As a small fish, the Irish government has very little control over events in the upcoming week at the EU level. It therefore has two choices: it can either wait in anticipation to see if the eurozone will be saved or break apart, or it can get to work immediately on some necessary reforms at home.

There are no painless, popular options for the Irish government in the short-term. But if the government can swallow some of the pain in the next year to implement difficult reforms, the Irish economy will be in a much better position to reap substantial benefits further down the road.

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The euro is dying a slow death

The euro is dying a slow death. Political leaders are unlikely to take the steps necessary to address the underlying factors creating the current euro crisis, and the eurozone will eventually break up as a result.

To highlight the severity of the euro crisis, one only needs to glance at credit default swap (CDS) spreads for the peripheral euro area countries. CDS is a form of insurance against default or restructuring. The higher the CDS spread, the more likely investors think a sovereign default is.

In the first week of June, five-year CDS spreads for Greece were a whopping 1495 basis points, for Portugal 708, for Ireland 650 and for Spain 255. This compares with only around 200 for Iceland, a country that underwent a private default only two and a half years ago.

The euro crisis is just as much underpinned by politics as it is by unbalanced economies, rigid labour and product markets, burst property bubbles and unsustainable public and private debt levels. This has been particularly evident in recent weeks, as a cacophony of voices has emerged at the EU level on how to handle Greece.

Ultimately, it is politics, more than unsustainable debt, that will threaten the very existence of the euro.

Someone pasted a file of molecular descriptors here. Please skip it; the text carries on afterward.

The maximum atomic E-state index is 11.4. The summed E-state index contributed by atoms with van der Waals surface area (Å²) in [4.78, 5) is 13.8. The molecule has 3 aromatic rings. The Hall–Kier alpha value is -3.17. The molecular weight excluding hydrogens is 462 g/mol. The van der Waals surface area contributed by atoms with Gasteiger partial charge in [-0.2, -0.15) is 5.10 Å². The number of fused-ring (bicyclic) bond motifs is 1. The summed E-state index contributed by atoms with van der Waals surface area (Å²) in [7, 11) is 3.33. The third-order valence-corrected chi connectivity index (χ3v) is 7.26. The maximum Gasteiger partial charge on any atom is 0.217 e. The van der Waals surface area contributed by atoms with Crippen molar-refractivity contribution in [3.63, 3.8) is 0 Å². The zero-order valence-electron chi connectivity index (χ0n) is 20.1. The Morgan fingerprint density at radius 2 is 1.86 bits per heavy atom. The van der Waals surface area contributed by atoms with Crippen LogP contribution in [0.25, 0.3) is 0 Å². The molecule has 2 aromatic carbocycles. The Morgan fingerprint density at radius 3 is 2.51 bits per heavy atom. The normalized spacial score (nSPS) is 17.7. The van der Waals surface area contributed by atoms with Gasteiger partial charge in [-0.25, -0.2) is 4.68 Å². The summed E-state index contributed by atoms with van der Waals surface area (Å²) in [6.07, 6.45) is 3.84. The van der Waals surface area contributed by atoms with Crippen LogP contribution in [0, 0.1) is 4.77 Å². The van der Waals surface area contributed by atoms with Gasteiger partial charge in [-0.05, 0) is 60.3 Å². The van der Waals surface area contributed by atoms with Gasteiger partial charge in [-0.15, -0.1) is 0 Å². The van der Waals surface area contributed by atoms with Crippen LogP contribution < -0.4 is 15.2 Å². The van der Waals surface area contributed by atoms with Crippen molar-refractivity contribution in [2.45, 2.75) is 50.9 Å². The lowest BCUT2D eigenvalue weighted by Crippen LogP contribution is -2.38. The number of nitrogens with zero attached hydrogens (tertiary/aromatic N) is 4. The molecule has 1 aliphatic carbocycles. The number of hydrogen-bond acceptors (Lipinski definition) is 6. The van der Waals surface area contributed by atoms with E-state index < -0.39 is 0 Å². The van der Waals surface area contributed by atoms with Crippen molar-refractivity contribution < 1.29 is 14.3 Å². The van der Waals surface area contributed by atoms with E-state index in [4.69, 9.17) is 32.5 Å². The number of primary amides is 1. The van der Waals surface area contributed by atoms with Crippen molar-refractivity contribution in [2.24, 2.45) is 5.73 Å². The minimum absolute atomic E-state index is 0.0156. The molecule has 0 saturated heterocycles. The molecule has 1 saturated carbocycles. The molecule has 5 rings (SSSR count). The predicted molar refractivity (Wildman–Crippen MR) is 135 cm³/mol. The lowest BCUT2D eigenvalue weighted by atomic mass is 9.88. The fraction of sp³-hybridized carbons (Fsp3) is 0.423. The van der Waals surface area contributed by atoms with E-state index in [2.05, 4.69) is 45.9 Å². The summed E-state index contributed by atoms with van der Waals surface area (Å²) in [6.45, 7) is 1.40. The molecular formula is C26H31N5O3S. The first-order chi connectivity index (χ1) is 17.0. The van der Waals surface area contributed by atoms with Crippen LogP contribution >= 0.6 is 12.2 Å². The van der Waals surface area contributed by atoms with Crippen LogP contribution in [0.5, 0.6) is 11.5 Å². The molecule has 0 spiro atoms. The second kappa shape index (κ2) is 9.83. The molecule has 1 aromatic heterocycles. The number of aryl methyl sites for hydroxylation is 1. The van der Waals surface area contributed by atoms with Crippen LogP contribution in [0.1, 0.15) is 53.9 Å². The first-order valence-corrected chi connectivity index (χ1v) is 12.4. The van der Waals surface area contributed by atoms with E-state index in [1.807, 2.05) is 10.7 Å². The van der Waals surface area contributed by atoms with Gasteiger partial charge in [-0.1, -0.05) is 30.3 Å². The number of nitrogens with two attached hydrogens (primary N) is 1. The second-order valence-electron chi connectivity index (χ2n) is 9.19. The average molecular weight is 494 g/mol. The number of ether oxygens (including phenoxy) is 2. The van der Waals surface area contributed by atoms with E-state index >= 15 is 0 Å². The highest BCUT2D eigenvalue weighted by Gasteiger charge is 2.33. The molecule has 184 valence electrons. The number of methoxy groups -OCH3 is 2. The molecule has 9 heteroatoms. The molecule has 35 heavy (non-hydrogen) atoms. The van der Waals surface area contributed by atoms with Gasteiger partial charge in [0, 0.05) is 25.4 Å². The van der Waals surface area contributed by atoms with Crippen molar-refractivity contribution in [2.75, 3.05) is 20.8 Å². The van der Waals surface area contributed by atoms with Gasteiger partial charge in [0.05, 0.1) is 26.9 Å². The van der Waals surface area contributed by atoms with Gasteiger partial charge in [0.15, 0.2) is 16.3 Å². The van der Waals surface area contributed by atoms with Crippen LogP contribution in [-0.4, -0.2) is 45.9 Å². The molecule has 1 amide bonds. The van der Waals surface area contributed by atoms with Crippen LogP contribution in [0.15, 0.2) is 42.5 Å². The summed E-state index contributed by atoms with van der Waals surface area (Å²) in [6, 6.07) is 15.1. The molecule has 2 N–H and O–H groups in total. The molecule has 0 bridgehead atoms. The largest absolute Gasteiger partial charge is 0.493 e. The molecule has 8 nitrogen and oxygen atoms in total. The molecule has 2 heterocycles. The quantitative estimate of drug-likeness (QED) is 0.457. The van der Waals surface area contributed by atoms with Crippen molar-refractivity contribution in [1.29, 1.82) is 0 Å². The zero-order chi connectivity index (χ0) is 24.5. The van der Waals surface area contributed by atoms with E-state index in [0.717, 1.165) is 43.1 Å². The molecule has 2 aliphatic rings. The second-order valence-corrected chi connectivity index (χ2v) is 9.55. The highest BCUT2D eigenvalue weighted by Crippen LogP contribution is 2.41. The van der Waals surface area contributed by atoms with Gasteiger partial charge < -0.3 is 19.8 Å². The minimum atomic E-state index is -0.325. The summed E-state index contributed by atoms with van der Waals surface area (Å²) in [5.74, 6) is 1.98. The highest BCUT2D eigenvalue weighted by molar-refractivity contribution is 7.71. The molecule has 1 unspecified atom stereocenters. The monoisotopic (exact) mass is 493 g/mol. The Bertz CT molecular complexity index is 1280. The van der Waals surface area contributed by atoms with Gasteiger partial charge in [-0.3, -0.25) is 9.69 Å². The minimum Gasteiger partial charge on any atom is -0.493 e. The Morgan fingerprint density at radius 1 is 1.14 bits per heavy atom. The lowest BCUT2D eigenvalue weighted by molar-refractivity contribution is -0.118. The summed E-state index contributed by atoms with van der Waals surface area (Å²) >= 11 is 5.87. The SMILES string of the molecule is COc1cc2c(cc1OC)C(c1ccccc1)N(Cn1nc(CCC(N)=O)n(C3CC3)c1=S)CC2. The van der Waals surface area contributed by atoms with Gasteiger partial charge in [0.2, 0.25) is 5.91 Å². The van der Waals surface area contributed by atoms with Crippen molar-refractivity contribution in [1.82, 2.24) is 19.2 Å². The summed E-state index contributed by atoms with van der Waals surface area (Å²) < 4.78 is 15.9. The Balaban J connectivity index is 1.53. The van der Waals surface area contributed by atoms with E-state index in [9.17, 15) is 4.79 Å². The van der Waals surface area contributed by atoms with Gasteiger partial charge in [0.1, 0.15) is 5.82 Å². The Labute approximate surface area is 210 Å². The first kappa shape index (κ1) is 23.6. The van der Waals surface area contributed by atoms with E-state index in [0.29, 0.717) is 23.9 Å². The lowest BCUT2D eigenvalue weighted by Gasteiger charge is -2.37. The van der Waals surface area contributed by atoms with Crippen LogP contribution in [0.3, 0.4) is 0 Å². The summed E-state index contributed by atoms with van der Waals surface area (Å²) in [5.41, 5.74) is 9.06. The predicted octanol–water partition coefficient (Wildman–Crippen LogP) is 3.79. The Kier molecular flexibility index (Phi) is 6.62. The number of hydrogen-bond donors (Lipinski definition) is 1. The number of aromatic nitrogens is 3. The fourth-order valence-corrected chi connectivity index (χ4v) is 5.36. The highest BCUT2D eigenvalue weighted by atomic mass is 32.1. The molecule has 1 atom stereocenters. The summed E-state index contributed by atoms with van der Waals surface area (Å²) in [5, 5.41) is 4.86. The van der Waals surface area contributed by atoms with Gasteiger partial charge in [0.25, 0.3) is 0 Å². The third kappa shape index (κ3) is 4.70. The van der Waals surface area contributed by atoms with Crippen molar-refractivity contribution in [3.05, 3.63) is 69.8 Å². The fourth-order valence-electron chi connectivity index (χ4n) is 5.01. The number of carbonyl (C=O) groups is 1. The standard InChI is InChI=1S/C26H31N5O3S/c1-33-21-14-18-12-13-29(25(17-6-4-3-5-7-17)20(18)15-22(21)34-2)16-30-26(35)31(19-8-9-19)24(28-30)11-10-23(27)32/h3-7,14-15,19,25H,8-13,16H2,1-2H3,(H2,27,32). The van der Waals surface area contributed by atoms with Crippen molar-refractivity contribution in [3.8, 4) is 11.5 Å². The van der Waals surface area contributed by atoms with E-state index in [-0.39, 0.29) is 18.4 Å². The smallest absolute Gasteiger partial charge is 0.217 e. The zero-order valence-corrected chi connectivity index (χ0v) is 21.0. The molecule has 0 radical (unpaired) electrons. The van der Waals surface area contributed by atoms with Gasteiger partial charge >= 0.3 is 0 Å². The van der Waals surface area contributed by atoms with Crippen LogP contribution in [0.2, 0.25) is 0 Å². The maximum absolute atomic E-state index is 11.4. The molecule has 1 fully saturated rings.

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What happens to Portugal and Ireland if Greece reprofiles/restructures?

There is currently a debate raging about how exactly private investors will be involved in a Greek debt reprofiling in order to secure a second bail-out for the government. I wrote in a blog post last week that I think Greek debt will probably be rolled over as demanded by the European Central Bank (ECB). If Greece reprofiles or restructures its debt, would the same be inevitable in the other two insolvent euro area countries, Portugal and Ireland?

I do not think a Greek debt reprofiling or restructuring would necessarily lead to one in Portugal and Ireland, though it might if either country were to opt for a strategic default.

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Will Ireland need a second bailout?

Irish minister for transport Leo Varadkar caused a commotion in Ireland over the weekend by saying that Ireland will need an additional bailout to service its debt burden through 2013. Is he right? It looks like it to me. The gap between Ireland’s financing needs over the next two years and the funding it will have available has narrowed, but given that Ireland is expected to remain frozen out of the markets until mid-2013, this gap still looks impossible to bridge.